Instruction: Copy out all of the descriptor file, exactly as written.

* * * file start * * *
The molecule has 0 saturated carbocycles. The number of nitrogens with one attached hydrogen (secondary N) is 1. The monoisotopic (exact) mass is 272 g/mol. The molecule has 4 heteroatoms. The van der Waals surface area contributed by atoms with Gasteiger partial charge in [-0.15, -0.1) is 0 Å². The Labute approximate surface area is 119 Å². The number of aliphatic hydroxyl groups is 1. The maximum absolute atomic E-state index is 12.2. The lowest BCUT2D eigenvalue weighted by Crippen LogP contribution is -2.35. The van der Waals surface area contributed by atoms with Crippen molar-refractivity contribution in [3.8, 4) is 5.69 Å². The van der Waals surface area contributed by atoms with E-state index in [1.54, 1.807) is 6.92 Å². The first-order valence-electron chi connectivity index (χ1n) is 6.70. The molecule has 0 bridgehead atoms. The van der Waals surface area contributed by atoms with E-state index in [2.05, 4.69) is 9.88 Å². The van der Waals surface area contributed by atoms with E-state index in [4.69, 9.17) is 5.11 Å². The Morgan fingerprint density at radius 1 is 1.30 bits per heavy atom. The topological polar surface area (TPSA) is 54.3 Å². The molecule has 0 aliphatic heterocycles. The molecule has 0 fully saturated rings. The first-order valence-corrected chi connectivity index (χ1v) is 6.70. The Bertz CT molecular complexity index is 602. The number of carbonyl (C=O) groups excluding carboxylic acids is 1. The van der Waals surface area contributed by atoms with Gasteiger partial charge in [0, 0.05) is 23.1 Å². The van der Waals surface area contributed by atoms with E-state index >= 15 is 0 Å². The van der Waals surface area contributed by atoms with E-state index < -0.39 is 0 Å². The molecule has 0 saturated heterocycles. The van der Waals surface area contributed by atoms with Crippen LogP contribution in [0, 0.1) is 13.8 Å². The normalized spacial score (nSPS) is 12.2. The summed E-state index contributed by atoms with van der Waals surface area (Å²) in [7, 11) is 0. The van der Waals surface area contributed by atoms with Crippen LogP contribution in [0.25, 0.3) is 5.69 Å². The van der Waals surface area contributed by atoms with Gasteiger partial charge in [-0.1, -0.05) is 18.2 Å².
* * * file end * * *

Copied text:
The molecule has 0 saturated carbocycles. The number of nitrogens with one attached hydrogen (secondary N) is 1. The monoisotopic (exact) mass is 272 g/mol. The molecule has 4 heteroatoms. The van der Waals surface area contributed by atoms with Gasteiger partial charge in [-0.15, -0.1) is 0 Å². The Labute approximate surface area is 119 Å². The number of aliphatic hydroxyl groups is 1. The maximum absolute atomic E-state index is 12.2. The lowest BCUT2D eigenvalue weighted by Crippen LogP contribution is -2.35. The van der Waals surface area contributed by atoms with Crippen molar-refractivity contribution in [3.8, 4) is 5.69 Å². The van der Waals surface area contributed by atoms with E-state index in [1.54, 1.807) is 6.92 Å². The first-order valence-electron chi connectivity index (χ1n) is 6.70. The molecule has 0 bridgehead atoms. The van der Waals surface area contributed by atoms with E-state index in [2.05, 4.69) is 9.88 Å². The van der Waals surface area contributed by atoms with E-state index in [4.69, 9.17) is 5.11 Å². The Morgan fingerprint density at radius 1 is 1.30 bits per heavy atom. The topological polar surface area (TPSA) is 54.3 Å². The molecule has 0 aliphatic heterocycles. The molecule has 0 fully saturated rings. The first-order valence-corrected chi connectivity index (χ1v) is 6.70. The Bertz CT molecular complexity index is 602. The number of carbonyl (C=O) groups excluding carboxylic acids is 1. The van der Waals surface area contributed by atoms with Gasteiger partial charge in [0, 0.05) is 23.1 Å². The van der Waals surface area contributed by atoms with E-state index >= 15 is 0 Å². The van der Waals surface area contributed by atoms with E-state index < -0.39 is 0 Å². The molecule has 0 saturated heterocycles. The van der Waals surface area contributed by atoms with Crippen LogP contribution in [0, 0.1) is 13.8 Å². The normalized spacial score (nSPS) is 12.2. The summed E-state index contributed by atoms with van der Waals surface area (Å²) in [7, 11) is 0. The van der Waals surface area contributed by atoms with Crippen LogP contribution in [0.25, 0.3) is 5.69 Å². The van der Waals surface area contributed by atoms with Gasteiger partial charge in [-0.1, -0.05) is 18.2 Å².